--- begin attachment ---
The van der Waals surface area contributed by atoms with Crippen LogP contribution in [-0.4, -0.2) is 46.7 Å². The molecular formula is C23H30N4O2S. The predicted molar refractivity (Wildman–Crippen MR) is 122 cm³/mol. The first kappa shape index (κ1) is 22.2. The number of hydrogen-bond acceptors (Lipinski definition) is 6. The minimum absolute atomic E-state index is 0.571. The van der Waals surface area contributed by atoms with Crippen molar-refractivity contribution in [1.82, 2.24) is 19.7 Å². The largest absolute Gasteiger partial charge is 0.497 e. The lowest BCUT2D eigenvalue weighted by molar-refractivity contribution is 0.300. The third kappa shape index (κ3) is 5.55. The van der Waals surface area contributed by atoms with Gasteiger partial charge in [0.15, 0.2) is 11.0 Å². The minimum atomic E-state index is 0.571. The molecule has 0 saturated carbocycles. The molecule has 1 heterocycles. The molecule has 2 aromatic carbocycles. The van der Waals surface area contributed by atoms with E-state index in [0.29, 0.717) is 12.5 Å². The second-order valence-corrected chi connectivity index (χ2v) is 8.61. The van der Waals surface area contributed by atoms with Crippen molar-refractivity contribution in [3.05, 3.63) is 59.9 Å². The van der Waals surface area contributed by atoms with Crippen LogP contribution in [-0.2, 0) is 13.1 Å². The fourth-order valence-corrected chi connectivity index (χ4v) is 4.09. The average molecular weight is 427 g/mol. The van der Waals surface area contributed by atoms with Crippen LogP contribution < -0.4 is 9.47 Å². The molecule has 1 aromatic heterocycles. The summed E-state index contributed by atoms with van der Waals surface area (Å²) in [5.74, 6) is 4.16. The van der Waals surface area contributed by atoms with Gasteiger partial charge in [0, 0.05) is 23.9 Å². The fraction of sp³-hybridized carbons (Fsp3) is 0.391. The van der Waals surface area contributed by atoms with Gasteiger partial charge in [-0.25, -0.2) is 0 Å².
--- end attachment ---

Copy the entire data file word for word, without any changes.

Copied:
The van der Waals surface area contributed by atoms with Crippen LogP contribution in [-0.4, -0.2) is 46.7 Å². The molecular formula is C23H30N4O2S. The predicted molar refractivity (Wildman–Crippen MR) is 122 cm³/mol. The first kappa shape index (κ1) is 22.2. The number of hydrogen-bond acceptors (Lipinski definition) is 6. The minimum absolute atomic E-state index is 0.571. The van der Waals surface area contributed by atoms with Crippen molar-refractivity contribution in [1.82, 2.24) is 19.7 Å². The largest absolute Gasteiger partial charge is 0.497 e. The lowest BCUT2D eigenvalue weighted by molar-refractivity contribution is 0.300. The third kappa shape index (κ3) is 5.55. The van der Waals surface area contributed by atoms with Gasteiger partial charge in [0.15, 0.2) is 11.0 Å². The minimum atomic E-state index is 0.571. The molecule has 0 saturated carbocycles. The molecule has 1 heterocycles. The molecule has 2 aromatic carbocycles. The van der Waals surface area contributed by atoms with E-state index in [0.29, 0.717) is 12.5 Å². The second-order valence-corrected chi connectivity index (χ2v) is 8.61. The van der Waals surface area contributed by atoms with Crippen molar-refractivity contribution in [3.05, 3.63) is 59.9 Å². The van der Waals surface area contributed by atoms with Crippen LogP contribution in [-0.2, 0) is 13.1 Å². The fourth-order valence-corrected chi connectivity index (χ4v) is 4.09. The average molecular weight is 427 g/mol. The van der Waals surface area contributed by atoms with Crippen LogP contribution < -0.4 is 9.47 Å². The molecule has 1 aromatic heterocycles. The summed E-state index contributed by atoms with van der Waals surface area (Å²) in [5.74, 6) is 4.16. The van der Waals surface area contributed by atoms with Gasteiger partial charge in [0, 0.05) is 23.9 Å². The fraction of sp³-hybridized carbons (Fsp3) is 0.391. The van der Waals surface area contributed by atoms with Gasteiger partial charge in [-0.25, -0.2) is 0 Å².